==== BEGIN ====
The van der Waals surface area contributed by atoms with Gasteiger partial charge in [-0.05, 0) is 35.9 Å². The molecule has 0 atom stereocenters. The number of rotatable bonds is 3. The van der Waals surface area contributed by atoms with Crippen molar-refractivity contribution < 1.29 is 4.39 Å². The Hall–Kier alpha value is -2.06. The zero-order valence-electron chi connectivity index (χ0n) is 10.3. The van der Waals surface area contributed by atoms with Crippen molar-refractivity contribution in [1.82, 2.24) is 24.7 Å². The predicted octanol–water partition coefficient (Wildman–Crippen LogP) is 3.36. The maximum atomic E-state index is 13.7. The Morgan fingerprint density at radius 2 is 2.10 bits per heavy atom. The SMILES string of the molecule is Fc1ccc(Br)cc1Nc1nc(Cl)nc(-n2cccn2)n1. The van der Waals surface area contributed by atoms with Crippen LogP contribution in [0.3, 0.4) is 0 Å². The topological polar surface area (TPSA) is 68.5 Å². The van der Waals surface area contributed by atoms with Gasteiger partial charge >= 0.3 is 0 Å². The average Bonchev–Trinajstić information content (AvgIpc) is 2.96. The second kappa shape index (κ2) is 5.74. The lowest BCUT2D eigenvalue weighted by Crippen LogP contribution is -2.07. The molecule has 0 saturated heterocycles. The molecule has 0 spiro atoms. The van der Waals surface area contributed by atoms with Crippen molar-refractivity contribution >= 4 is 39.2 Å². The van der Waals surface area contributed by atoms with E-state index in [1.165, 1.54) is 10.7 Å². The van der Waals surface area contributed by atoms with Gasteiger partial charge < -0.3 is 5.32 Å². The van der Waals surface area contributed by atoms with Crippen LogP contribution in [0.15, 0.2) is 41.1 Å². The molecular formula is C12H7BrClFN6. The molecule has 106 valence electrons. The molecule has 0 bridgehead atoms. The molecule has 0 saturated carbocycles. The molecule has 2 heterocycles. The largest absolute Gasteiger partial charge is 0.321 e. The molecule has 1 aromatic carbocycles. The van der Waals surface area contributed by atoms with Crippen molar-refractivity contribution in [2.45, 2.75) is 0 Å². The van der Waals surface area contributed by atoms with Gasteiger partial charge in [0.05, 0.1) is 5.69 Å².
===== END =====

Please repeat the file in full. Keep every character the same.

The van der Waals surface area contributed by atoms with Gasteiger partial charge in [-0.05, 0) is 35.9 Å². The molecule has 0 atom stereocenters. The number of rotatable bonds is 3. The van der Waals surface area contributed by atoms with Crippen molar-refractivity contribution < 1.29 is 4.39 Å². The Hall–Kier alpha value is -2.06. The zero-order valence-electron chi connectivity index (χ0n) is 10.3. The van der Waals surface area contributed by atoms with Crippen molar-refractivity contribution in [1.82, 2.24) is 24.7 Å². The predicted octanol–water partition coefficient (Wildman–Crippen LogP) is 3.36. The maximum atomic E-state index is 13.7. The Morgan fingerprint density at radius 2 is 2.10 bits per heavy atom. The SMILES string of the molecule is Fc1ccc(Br)cc1Nc1nc(Cl)nc(-n2cccn2)n1. The van der Waals surface area contributed by atoms with Crippen LogP contribution in [0.3, 0.4) is 0 Å². The topological polar surface area (TPSA) is 68.5 Å². The van der Waals surface area contributed by atoms with Gasteiger partial charge >= 0.3 is 0 Å². The average Bonchev–Trinajstić information content (AvgIpc) is 2.96. The second kappa shape index (κ2) is 5.74. The lowest BCUT2D eigenvalue weighted by Crippen LogP contribution is -2.07. The molecule has 0 saturated heterocycles. The molecule has 0 spiro atoms. The van der Waals surface area contributed by atoms with Crippen molar-refractivity contribution >= 4 is 39.2 Å². The van der Waals surface area contributed by atoms with E-state index in [1.165, 1.54) is 10.7 Å². The van der Waals surface area contributed by atoms with Gasteiger partial charge < -0.3 is 5.32 Å². The van der Waals surface area contributed by atoms with Crippen LogP contribution in [0.15, 0.2) is 41.1 Å². The molecular formula is C12H7BrClFN6. The molecule has 106 valence electrons. The molecule has 0 bridgehead atoms. The molecule has 0 saturated carbocycles. The molecule has 2 heterocycles. The largest absolute Gasteiger partial charge is 0.321 e. The molecule has 1 aromatic carbocycles. The van der Waals surface area contributed by atoms with Crippen molar-refractivity contribution in [2.45, 2.75) is 0 Å². The van der Waals surface area contributed by atoms with Gasteiger partial charge in [0.05, 0.1) is 5.69 Å².